Biden calls for everyone having the choice to buy into Medicare

Biden calls for everyone having the choice to buy into Medicare

Former Vice President Joe BidenJoe BidenTrump shakes up WH communications team The Hill's Campaign Report: Wisconsin votes despite coronavirus pandemic The Intercept's Ryan Grim says Cuomo is winning over critics MORE on Monday called for giving everyone the option to buy into Medicare but stopped short of supporting the full "Medicare for All" proposal backed by Sen. Bernie SandersBernie SandersDrugmaker caps insulin costs at to help diabetes patients during pandemic The Hill's Campaign Report: Wisconsin votes despite coronavirus pandemic Sen. Brown endorses Biden for president MORE (I-Vt.).

Biden framed his approach as giving people a choice between government-run insurance and private plans. In contrast, the proposal from Sanders, a rival presidential candidate, would require everyone to be on a government plan.

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"Whether you're covered through your employer or on your own or not, you all should have a choice to be able to buy into a public option plan for Medicare," Biden said in a speech in Pittsburgh, the first major address of his presidential campaign, which he announced last week.

"Your choice," Biden added. "And if the insurance company isn't doing the right thing by you, you should have another choice."

That Biden is stopping short of Sanders’s plan is not surprising given that the former vice president is expected to run in a more moderate lane than Sanders’s progressive approach. The move, though, could still open Biden up to disappointment from some Medicare for All supporters in the primary.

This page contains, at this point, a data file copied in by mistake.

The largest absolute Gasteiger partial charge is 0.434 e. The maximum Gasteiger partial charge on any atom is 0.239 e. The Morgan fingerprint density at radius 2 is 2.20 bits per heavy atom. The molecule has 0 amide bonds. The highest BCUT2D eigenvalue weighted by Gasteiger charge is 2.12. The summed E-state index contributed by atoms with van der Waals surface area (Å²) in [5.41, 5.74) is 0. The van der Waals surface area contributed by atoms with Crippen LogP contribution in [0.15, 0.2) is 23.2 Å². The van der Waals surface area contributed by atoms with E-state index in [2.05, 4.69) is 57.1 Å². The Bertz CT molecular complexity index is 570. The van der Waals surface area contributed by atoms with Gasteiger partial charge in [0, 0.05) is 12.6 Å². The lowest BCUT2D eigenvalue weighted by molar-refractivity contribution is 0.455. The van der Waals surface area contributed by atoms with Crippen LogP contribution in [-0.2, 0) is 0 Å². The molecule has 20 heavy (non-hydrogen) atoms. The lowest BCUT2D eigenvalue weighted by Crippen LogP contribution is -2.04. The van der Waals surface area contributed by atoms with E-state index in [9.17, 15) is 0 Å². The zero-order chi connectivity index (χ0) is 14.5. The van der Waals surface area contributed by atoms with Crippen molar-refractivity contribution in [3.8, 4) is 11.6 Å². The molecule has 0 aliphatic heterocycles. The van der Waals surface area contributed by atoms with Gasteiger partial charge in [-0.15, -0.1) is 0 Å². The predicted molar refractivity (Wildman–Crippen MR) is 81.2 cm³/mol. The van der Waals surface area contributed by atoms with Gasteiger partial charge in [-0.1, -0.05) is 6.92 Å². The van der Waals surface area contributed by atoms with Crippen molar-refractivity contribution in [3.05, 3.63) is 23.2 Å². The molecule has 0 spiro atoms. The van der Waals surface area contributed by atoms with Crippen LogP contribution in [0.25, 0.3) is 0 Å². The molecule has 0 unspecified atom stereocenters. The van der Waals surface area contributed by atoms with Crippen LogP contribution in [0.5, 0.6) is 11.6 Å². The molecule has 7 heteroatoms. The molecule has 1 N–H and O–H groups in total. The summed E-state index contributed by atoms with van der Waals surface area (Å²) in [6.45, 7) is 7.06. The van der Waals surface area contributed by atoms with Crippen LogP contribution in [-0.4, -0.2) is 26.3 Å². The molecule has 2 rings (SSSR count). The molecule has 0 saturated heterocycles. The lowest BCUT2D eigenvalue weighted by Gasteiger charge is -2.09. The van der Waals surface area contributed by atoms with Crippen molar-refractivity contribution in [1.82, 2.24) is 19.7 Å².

Biden’s position is similar to that of fellow candidates such as former Rep. Beto O’Rourke (D-Texas) and South Bend, Ind., Mayor Pete ButtigiegPete ButtigiegButtigieg launches new PAC to aid down-ballot candidates HuffPost political reporter on why Bernie fell way behind Biden Economists fear slow pace of testing will prolong recession MORE (D), who has called for "Medicare for all who want it."

In contrast, Sanders and Sen. Kamala HarrisKamala Devi HarrisHillicon Valley: Schiff presses intel chief on staff changes | Warren offers plan to secure elections | Twitter's Jack Dorsey to donate B to coronavirus fight | WhatsApp takes steps to counter virus misinformation WhatsApp limiting message forwarding in effort to stop coronavirus misinformation The Hill's Coronavirus Report: Dybul interview; Boris Johnson update MORE (D-Calif.) have been leaning the hardest into the idea of abolishing the current role of private insurers.

Biden was vice president when ObamaCare passed, and he praised that law.

"Affordable health care was a huge step forward, the ACA in our country," Biden said.

"We have to stop this administration's effort to gut it first, and then we have to move on and finish the job and make health care a right," he added. "Health care is a right, not a privilege."